# 03ASCEGuidelinefortheDesignofBuriedSteelPipe2001.pdf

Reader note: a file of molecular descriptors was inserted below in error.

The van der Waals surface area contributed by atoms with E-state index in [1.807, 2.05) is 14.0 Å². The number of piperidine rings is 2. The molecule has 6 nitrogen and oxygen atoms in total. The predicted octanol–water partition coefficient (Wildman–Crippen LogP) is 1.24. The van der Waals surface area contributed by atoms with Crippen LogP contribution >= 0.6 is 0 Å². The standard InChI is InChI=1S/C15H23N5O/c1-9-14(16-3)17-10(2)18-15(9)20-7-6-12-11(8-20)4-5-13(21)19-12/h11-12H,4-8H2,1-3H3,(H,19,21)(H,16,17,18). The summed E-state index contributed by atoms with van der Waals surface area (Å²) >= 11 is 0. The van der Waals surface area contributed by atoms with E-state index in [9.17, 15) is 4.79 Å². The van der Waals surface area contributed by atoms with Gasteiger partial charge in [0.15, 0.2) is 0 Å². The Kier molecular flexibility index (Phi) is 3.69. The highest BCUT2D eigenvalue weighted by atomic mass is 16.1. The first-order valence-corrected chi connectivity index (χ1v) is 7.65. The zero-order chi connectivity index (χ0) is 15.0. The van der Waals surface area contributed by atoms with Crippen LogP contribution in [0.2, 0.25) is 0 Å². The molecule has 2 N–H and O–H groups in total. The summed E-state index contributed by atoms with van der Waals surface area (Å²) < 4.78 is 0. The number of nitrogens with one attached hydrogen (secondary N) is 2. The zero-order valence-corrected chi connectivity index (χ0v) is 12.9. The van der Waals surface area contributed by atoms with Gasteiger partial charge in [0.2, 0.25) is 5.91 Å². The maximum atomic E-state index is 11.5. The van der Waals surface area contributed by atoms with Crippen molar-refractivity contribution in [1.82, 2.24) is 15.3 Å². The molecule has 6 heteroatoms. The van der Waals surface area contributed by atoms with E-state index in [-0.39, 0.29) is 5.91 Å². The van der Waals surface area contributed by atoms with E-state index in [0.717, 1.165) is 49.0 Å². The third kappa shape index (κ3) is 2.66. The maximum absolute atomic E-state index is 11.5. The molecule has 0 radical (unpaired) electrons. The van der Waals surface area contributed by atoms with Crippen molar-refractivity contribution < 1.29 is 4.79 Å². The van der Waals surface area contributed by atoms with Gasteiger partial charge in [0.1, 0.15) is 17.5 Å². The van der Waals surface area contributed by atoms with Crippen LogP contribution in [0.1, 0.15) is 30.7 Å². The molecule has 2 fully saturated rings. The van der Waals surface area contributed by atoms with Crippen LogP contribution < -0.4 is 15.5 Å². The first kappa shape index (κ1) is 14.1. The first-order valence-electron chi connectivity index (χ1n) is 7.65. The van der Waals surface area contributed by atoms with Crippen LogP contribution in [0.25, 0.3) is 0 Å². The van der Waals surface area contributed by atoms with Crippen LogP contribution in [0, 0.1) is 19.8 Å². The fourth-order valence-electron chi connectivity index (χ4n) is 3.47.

G01 G02G03G04G05G06G07G08G09G0AG06G0BG04G0CG06G09G04G0DG02G0CG0CG06G08G09G07G04G01 A public-private partnership to reduce risk to utility and transportation systems from natural hazards G01 G01 G01 G0EG0FG06G10G04G0CG06G09G04G0DG01G0BG11G05G01G12G13G04G01G14G04G0DG06G15G09G01G01 G11G0BG01G16G0FG05G06G04G10G01G17G12G04G04G0CG01G18G06G19G04G01 G01 G1AG0FG0CG1BG01G1CG1DG1DG1EG01 G02G03G04G05G06G07G08G09G0AG06G0BG04G0CG06G09G04G0DG02G0CG0CG06G08G09G07G04G01 A public-private partnership to reduce risk to utility and transportation systems from natural hazards G01 G01 G01 G01 G0EG0FG06G10G04G0CG06G09G04G01G0BG11G05G01G12G13G04G01G14G04G0DG06G15G09G01G01 G11G0BG01G16G0FG05G06G04G10G01G17G12G04G04G0CG01G18G06G19G04G01 G01 G1AG0FG0CG1BG01G1CG1DG1DG1EG01 G01 G01 G02G02G02G03G04G05G06G07G08G09G04G0AG0BG08G0CG06G0BG08G0AG06G0DG04G0BG0BG08G04G0AG09G06G03G0EG07G0F This report was written under contract to the American Lifelines Alliance, a public-private partnership between the Federal Emergency Management Agency FEMA and the American Society of Civil Engineers ASCE. This report was reviewed by a team representing practicing engineers and academics. Guidelines for the Design of Buried Steel Pipe July 2001 i Acknowledgments The following people with their affiliations contributed to this report. G. A. Antaki, Co-chairman WSRC, Aiken, SC J. D. Hart, Co-chairman SSD, Inc., Reno, NV T. M. Adams Stevenson and Associates, Cleveland, OH C. Chern Bechtel, San Francisco, CA C. C. Costantino City College of New York, New York, NY R. W. Gailing Southern California Gas Co., Los Angeles, CA E. C. Goodling Parsons Energy however, because of the buoyancy of the soil in water, the actual total pressure load is psfft ft lb ft ft lb P v 12941010033.01104.62 33 G05G06G06G07G08G05 3.5 Example 3 A 30-inch diameter pipe is jacked 10 feet underground into undisturbed medium clay with a total unit weight of 120 pounds per cubic foot. The cohesion coefficient c is estimated to be 500 psf. Check the vertical earth load pressure using Equations 3-1 and 3.3 3 lb 120 10ft 1,200psf ft v P G03G04 G01G01 G05G06 G07G08 Guidelines for the Design of Buried Steel Pipe July 2001 Page 12 22 2 lb lb 10 ft 12 in lb 1200 2500 2800 0 30 in 1 ftft ft ft vu P G03G04G03G04 G01G09 G01G09G0A G05G06G05G06 G07G08G07G08 Since the vertical earth load pressure must be greater than or equal to zero, there is no vertical earth load on the pipe. 3.6 Figure Figure 3.1-1 Soil Prism Above Pipe Guidelines for the Design of Buried Steel Pipe July 2001 Page 13 4.0 Surface Live Loads 4.1 Applied Loads In addition to supporting dead loads imposed by earth cover, buried pipes can also be exposed to superimposed concentrated or distributed live loads. Large concentrated loads, such as those caused by truck-wheel loads, railway car, locomotive loads, and aircraft loads at airports are of most practical interest. Depending on the requirements of the design specification, the live-load effect may be based on AASHTO HS-20 truck loads, Cooper E-80 railroad loads or a 180 kip airplane gear assembly load, as indicated in Table 4.1-1. The values of the live load pressure P P are given in psi and include an impact factor F’ 1.5 to account for bumps and irregularities in the travel surface. Other impact factors are listed in Table 4.1-2. Note Live-load depends on the depth of cover over the pipe and becomes negligible for HS-20 loads when the earth cover exceeds 8 feet; for E-80 loads when the earth cover exceeds 30 feet; and for airport loads when the earth cover exceeds 24 feet. Live load transferred to pipe, lb/in 2 Live load transferred to pipe, lb/in 2 Height of cover, ft Highway H20* Railway E80† Airport‡ Height of cover, ft Highway H20* Railway E80† Airport‡ 1 12.50 -- -- 14 § 4.17 3.06 2 5.56 26.39 13.14 16 § 3.47 2.29 3 4.17 23.61 12.28 18 § 2.78 1.91 4 2.78 18.40 11.27 20 § 2.08 1.53 5 1.74 16.67 10.09 22 § 1.91 1.14 6 1.39 15.63 8.79 24 § 1.74 1.05 7 1.22 12.15 7.85 26 § 1.39 § 8 0.69 11.11 6.93 28 § 1.04 § 10 § 7.64 6.09 30 § 0.69 § 12 § 5.56 4.76 35 § § § 40 § § § Notes * Simulates a 20-ton truck traffic load, with impact † Simulates an 80,000 lb/ft railway load, with impact ‡ 180,000-pound dual-tandem gear assembly, 26-inch spacing between tires and 66-inch center-to center spacing between fore and aft tires under a rigid pavement 12 inches thick, with impact § Negligible influence of live load on buried pipe Table 4.1-1 Live Loads Guidelines for the Design of Buried Steel Pipe July 2001 Page 14 Installation Surface Condition Height of cover, ft Highways Railways Runways Taxiways, aprons, hardstands, run-up pads 0 to 1 1.50 1.75 1.00 1.50 1 to 2 1.35 1.50 1.00 1.35 2 to 3 1.15 1.50 1.00 1.35 Over 3 1.00 1.35* 1.00 1.15† Notes * Refer to data available from American Railway Engineering Association AREA † Refer to data available from Federal Aviation Administration FAA Table 4.1-2. Impact Factor FG09 versus Height of Cover For live-loads other than the AASHTO truck, the Cooper rail and the 180 kips aircraft gear assembly loads, the pressure P p applied to the buried pipe by a concentrated surface load P s , without impact, as shown in Figure 4.1-1, can be calculated using Boussinesq’s equation 5.2 2 2 12 3 G01 G01 G02 G03 G04 G04 G05 G06 G07 G08 G09 G0A G0B G0C G0D G0E C d C P P S P G01 4-1 where P p pressure transmitted to the pipe P s concentrated load at the surface, above pipe C depth of soil cover above pipe d offset distance from pipe to line of application of surface load The pressure P p must be increased for the fluctuating nature of surface line loads by multiplying by the impact factor FG02 given in Table 4.1-2. When a surcharge load is distributed over the ground surface area near a pipeline, it is possible that the external surcharge may cause lateral or vertical displacement of the soil surrounding the buried pipeline. In this case, additional ination, such as a specialized geotechnical investigation, may be needed to determine if the pipeline could be subjected to soil displacement. A detailed investigation may be in order if the distributed surcharge load over an area larger than 10 square feet exceeds the values tabulated below for the weight of material placed or height of soil fill added over the pipeline. 500 psf or 5 feet of fill – for pre-1941 pipelines 1,000 psf or 10 feet of fill – for pipelines with 12-inch diameters or larger 1,500 psf or 15 feet of fill – for pipelines smaller than 12 inches in diameter Guidelines for the Design of Buried Steel Pipe July 2001 Page 15 4.2 Ovality and Stress 4.2.1 Ovality A buried pipe tends to ovalize under the effects of earth and live loads, as illustrated in Figure 4.2-1. The modified Iowa deflection ula may be used to calculate the pipe ovality under earth and live loads G01G02 1 3 0.061 eq DKPy D EI E R G03 G01 G04G05 G06G07G08G09 G0AG0B 4-2 where D pipe outside diameter, inches G04y vertical deflection of pipe, inches D l deflection lag factor 1.0-1.5 K bedding constant 0.1 P pressure on pipe due to soil load P V plus live load P P , psi R pipe radius, inches EI eq equivalent pipe wall stiffness per inch of pipe length, in./lb. E modulus of soil reaction, psi The pipe wall stiffness, EI eq , is the sum of the stiffness of the bare pipe, lining subscript L and coating subscript C. G01G02 LL CC eq EI EI E I E IG01G09 G09 4-3 where I 3 12 t t wall thickness of pipe, lining, or coating The modulus of soil reaction E is a measure of the stiffness of the embedment material surrounding the pipe. E is actually a hybrid modulus, being the product of the modulus of the passive resistance of the soil and the radius of the pipe. Values of E’ vary from close to zero for dumped, loose, fine-grained soil to 3000 psi for highly compacted, coarse-grained soil. Recent studies show that the confined compression modulus can be used in place of E . 4.2.2 Through-Wall Bending Under the effect of earth and surface loads, the through-wall bending stress in the buried pipe, distributed as shown in Figure 4.2-2, is estimated according to 4-4 Guidelines for the Design of Buried Steel Pipe July 2001 Page 16 4 bw yt E DD G01 G01G02G03G02G03 G04 G05G06G05G06 G07G08G07G08 4-4 where G0B bw through-wall bending stress G04y/D pipe ovality D outside diameter of pipe t pipe wall thickness E modulus of elasticity of pipe 4.2.3 Crushing of Side Walls The burial depth should be sufficient that the pressure P on the pipe due to the earth and surface load is less than that causing the crushing of the side wall see Figure 4.2-3 . For buried pressure-steel piping and pipelines, with D/t typically smaller than 100, and a yield stress larger than 30,000 psi, crushing of the sidewall is quite unlikely. 4.2.4 Ring Buckling If the soil and surface loads are excessive, the pipe cross-section could buckle as shown in Figure 4.2-4. Appendix A uates ring buckling, which depends on limiting the total vertical pressure load on pipe to 3 32 1 D EI EBR FS eq W where FS factor of safety 2.5 for C/D 2 3.0 for C/D 750 meters per second, stiff soil is 200 meters per second – 750 meters per second, and soft soil N1s Case a with Weff N1W Check Case a with r a Weff W r G02 1.5 N1s Case b r 1.5 N1s Case a with r Rgcg and Weff N1N2W r G02 1.5 N1s Case c r 1.5 N1s Case a with r Rgcg and Weff N1N2W a distance to nearest charge ft N1 number of charges in a row N2 number of rows of charges s in-line spacing of charges ft W individual charge weight lb r G02 sWeff W/s r s Case a with Weff N1W Guidelines for the Design of Buried Steel Pipe July 2001 Page 55 13.0 Fluid Transients 13.1 Applied Loads Rapid changes in the flow rates of liquid or two-phase piping systems liquid-gas or liquid- vapor can cause pressure transients, which in turn generate pressure pulses and transient forces in the piping system. The magnitude of these pressure pulses and force transients is often difficult to predict and quantify. Only the simplest cases can be calculated by hand, as is the case for a rapid valve closure in a liquid system. A valve closure is considered rapid if its closing time is 2 v c L L t c G01 13-1 where t c valve closing time, sec L v distance from the valve to an upstream pressure source such as a tank, inches c L sonic velocity in the liquid, inches per second 1 t D E K K c L G01G02 G03 G01 K bulk modulus of fluid G01G01G01G01G01G01G01G01G01G02 fluid density E pipe modulus of elasticity D pipe mean diameter t pipe wall thickness The pressure rise is f av dP g G08 G0B G01 13-2 where dP pressure rise in a liquid pipeline due to rapid valve closure, psi G08 f liquid density, pounds per cubic inch G07v change in liquid velocity from initial flow rate to zero closed valve, inches per second g gravitational coefficient 386 in/sec 2 This pressure rise first occurs at the closed valve, propagates upstream and reflects at the pressure source. For flow transients more complex than a rapid valve closure and for two-phase Guidelines for the Design of Buried Steel Pipe July 2001 Page 56 flow conditions, a detailed computational fluid dynamics analysis may be required to predict the pressure and force transient time history in the piping system. 13.2 uation 13.2.1 Pressure Transient The pressure rise due to a flow transient and its affects are the same in pipes above and below ground. The pressure rise could be large enough to burst the pipe. 13.2.2 Thrust Loads As a result of waterhammer, an unbalanced impulsive force, called a “thrust” load, is applied successively along each straight segment of buried pipe. This causes a pressure imbalance of dP between consecutive bends. The unbalanced impulsive load is G01G02 f FdPDMFAG01 13-4 where DMF dynamic magnification factor of impulsive load, maximum 2.0 dP pressure rise from waterhammer, psi A f pipe flow cross sectional area, square inches The thrust loads from pressure transients can cause large displacements in above-ground piping systems, which can bend or rupture the pipe, or fail pipe supports at welds or concrete anchor bolts. In contrast, buried welded steel pipes are continuously supported and therefore will not typically undergo large movements and bending loads due to waterhammer. Note Thrust forces from flow transients can open up joints in pipes connected by mechanical joints or bell-and-spigots. In this case, thrust blocks or thrust restraints are used to avoid opening the joints. Two s are used to analyze the effects of thrust loads the static and the dynamic . With the static , the thrust loads are calculated for each pipe segment, multiplied by the dynamic magnification factor and applied simultaneously to all pipe segments. In contrast, the dynamic analysis recognizes that the pressure wave travels in the pipeline at the speed of sound; therefore, the thrust force temporarily is applied to each segment by means of a time- history analysis. The time-history analysis requires a soil-pipe model and a series of thrust-force time tablesone for each straight pipe segment. 13.3 Example An 18-inch standard size 0.375-inch wall, flow area 233.7 in 2 ASTM A 106 Grade B carbon steel water pipe is buried 7-feet underground. The pipe is 1000 feet long with several bends. The water pressure is 150 psi and flows at 4 feet per second. The line should be designed for an Guidelines for the Design of Buried Steel Pipe July 2001 Page 57 accidental closure of an isolation valve, in 50 milliseconds. The velocity of sound is 4500 feet per second. The critical closing time is t C 21000/4500 0.44 sec. Since 50 msec 0.05 sec 0.44 sec, the accidental valve closure can be considered instantaneous, and the upstream pressure rise during the ensuing waterhammer event is dP 62.345004/[32.2144] 242 psi The hoop stress due to the waterhammer is 150 24218 9408 20.375 hw psiG02 G02 G01G01 The thrust load F is an impulse force axial to the pipe, applied successively along each straight segment, caused by the pressure imbalance of 242 psi between consecutive bends. Without more detailed analysis, the maximum value 2.0 of the dynamic magnification factor is applied to the thrust force to obtain the impulsive force. Therefore, the unbalanced impulsive force is F 2 dP A f 2 242233.7 113,110 lb The thrust force can then be applied to a pipe-soil model to obtain displacement and bending stresses, using either a conservative static approach or a time-history analysis as described in Section 13.2. Guidelines for the Design of Buried Steel Pipe July 2001 Page 58 14.0 In-Service Relocation 14.1 Applied Load In-service pipeline relocation is practiced routinely in the industry in order to